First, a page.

A. Perry: Hi Noeleen – Basically no chance. Death registration didn’t begin until the 1860s. There are some rare aeriel registers for Catholics parishes but not for Annaghdown in Galway. Perhaps you should check cemeteries in the area in case there is a headstone. Lots of cemeteries in Galway have been indexed – check for a heritage centre in Galway that might deal with family history enquiries and send them an email about cemeteries that have been indexed – Richard
A. IHM: You can go to Roots Ireland to search records from the East Galway Family History Society ::http://ow.ly/lLo65
A. Noeleen: Thanks Perry. I checked quite a few for headstones and some indexes. Chalk this up to the end of the line in this particular branch.

Q. From Tracey: My ancestors (John Carroll and Catherine Ryan) came from Ireland in 1864 both arrived per Queen of the East and married here just after arrival (June 20). According to the passenger records He was from Clonmore father John from Dunmore Tipperary and Mary (dead); Katherine’s parents were Daniel Ryan (Clonmore) and Margaret (dead). This information was found on Tipperary Index on the internet at this link (click to view) - Can you suggest where I start for Irish records – I do not know where these places are?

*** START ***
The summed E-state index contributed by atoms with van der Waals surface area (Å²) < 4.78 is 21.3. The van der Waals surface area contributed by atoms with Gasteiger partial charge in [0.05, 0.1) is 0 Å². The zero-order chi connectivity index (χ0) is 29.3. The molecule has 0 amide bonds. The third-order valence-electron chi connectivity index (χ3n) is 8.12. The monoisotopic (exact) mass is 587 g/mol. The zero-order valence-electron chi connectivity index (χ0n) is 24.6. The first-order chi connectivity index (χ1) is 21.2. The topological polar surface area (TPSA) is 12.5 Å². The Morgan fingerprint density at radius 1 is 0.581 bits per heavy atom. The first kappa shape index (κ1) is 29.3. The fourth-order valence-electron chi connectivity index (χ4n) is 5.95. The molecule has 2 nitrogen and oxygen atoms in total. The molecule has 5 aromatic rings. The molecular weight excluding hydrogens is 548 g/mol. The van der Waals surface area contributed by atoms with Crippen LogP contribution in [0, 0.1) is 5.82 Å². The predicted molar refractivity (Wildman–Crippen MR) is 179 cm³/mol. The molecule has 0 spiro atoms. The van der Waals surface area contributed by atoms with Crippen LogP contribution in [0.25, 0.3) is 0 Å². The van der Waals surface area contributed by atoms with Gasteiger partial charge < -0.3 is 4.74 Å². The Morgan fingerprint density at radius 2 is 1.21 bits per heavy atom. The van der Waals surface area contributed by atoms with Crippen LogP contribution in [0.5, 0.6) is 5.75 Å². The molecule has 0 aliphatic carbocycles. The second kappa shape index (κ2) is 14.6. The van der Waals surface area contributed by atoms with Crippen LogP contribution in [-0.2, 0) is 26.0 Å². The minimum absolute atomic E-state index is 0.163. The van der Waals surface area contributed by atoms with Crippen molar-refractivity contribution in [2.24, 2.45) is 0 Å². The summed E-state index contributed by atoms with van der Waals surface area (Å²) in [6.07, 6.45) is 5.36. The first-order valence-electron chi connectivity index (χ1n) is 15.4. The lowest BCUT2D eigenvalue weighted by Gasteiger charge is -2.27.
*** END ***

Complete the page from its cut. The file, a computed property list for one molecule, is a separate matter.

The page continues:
A. Perry: Alphabetical Index to the Towns and Townlands of Ireland published in 1861 for the 1851 Census has no Dunmore in Tipperary. There are 5 Clonmores listed in Tipperary in different parts of the county. You will really need to determine which of these Clonmores the Ryans came from before attempting to look for records in Ireland. Marriage, dead and births of their children in the colony should help with this – Richard and Perry
Q(b): Tracey: Thank you – can you point me in the direction of the towns for Clonmore or the index you speak of? Also do you know is there only 1 Dunmore (anywhere in Ireland).